The Philippines

Years ago, we had dinner at a friend of ours who dished up an Adobo. It was excellent and something which we had never tried before. A comfort dish.  It turns out  that Adobo is the national dish of the Philippines (but we didn’t have a clue at the time).

Filipino food is synonymous with a melting pot of different cultures. The different cultures which are described to have influenced this cuisine include Spanish, Chinese, and Malay although other cultures are said to have left their mark more recently.

Food is described to be a central part of Filipino culture (as it should be!).

The custom is to ask “Have you eaten?” to greet someone.

Offering food  to any guest that drops in is considered to be polite and a cultural norm – almost like a measure of respect or familiarity.

The Philippines are a large group of islands – about 700 of them. You can imagine how diverse the food must be given the size and variability of the country. In our recipe search we found for example that in some areas of the country pork is one of the more popular meats and that beef is more popular in others. Rice is a common staple but not to every area and whilst hot chillies are reportedly found  everywhere in the Philippines we found that not all recipes include them. Recipes from some areas include a lot of coconut milk but those from other areas describe a dry marinated and barbecued method of cooking.

Fresh seafood recipes are of course widely available and  fish features in many traditional dishes and we found that some cities are even renowned for the extensive variations of their fish recipes. The variety of recipes and ingredients really is astounding.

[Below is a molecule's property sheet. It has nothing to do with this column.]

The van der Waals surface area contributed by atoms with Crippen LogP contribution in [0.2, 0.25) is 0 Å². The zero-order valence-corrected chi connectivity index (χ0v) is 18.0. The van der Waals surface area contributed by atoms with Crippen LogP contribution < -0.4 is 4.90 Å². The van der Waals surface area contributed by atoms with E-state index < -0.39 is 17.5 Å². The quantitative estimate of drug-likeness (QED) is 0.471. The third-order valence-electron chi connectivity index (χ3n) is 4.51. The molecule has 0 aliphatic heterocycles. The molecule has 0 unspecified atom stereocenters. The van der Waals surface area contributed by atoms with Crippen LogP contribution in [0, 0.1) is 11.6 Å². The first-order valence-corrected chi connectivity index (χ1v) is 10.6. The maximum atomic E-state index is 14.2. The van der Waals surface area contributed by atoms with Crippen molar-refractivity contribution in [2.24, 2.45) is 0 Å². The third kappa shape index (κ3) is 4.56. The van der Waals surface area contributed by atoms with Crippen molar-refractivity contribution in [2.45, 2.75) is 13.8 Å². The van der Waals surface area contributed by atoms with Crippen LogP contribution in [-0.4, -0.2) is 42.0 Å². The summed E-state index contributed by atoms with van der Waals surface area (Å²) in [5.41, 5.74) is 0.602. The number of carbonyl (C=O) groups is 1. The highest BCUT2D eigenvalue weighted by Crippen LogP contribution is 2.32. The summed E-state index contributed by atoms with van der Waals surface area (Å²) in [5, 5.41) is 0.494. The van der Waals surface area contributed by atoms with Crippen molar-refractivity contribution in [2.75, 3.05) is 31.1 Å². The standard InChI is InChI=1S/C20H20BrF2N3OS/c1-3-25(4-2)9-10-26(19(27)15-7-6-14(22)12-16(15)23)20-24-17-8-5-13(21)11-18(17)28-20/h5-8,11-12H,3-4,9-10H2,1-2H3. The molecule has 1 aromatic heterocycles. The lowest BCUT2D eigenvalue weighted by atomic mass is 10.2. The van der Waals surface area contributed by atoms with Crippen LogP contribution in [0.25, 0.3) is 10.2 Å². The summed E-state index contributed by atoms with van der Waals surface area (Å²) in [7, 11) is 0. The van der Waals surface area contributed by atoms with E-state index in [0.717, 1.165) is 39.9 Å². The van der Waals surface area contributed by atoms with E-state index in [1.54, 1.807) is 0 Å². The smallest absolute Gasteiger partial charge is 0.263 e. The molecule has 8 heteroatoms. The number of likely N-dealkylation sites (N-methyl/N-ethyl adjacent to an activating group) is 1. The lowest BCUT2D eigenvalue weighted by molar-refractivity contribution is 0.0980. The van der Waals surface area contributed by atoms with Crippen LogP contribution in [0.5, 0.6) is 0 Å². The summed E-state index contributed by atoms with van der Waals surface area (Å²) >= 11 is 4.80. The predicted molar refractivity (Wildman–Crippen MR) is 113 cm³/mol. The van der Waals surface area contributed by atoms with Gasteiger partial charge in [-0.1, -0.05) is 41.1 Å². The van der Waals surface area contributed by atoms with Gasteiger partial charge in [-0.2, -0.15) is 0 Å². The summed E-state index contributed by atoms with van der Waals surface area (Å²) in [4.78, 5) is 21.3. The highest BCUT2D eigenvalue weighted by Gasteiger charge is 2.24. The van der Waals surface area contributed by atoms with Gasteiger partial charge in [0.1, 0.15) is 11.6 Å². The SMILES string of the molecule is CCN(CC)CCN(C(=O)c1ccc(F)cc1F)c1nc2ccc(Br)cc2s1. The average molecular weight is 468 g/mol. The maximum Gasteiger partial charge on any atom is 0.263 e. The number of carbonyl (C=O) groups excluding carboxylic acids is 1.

We were pleasantly surprised to discover recipes which  include snails, frogs and even more intrigued to discover a taster dish called Balut, an aged duck egg which is traditionally eaten with a spicy sauce (unavailable in London…).

Perhaps a good way to distinguish Filipino cuisine is by its bold combination of sweet, sour and salty flavors.

So….armed with all this exciting information, we salivated all the way to a Filipino restaurant in east London where we asked our friendly hostess to help us choose  some traditional dishes to taste. She was delighted to help.

This is the feast that followed:

Chicken Sisig – a heavenly mixture of lime, chilli’s and chicken all served on a sizzling grill. It sizzled the taste buds too. A dish invented out of necessity originally turning pigs heads into a tasty feast apparently. There are annual contests in which Filipino chefs have a cook off to see who has the best recipe…sounds like a must.


Spinach with garlic and lime. Sounds simple (and is) but what a great idea. A new and interesting twist on boring old spinach.


A garlic fried rice. Cremated to perfection:


Adobo baby yeah! More about this star later:


And last but not least pudding! A sago based feast of carrot cake, custard and sweetened sesame seed crackers. I’m dribbling looking at the picture again!


A friendly people making wonders out of humble ingredients….try it!

Traditional Filipino MUSIC


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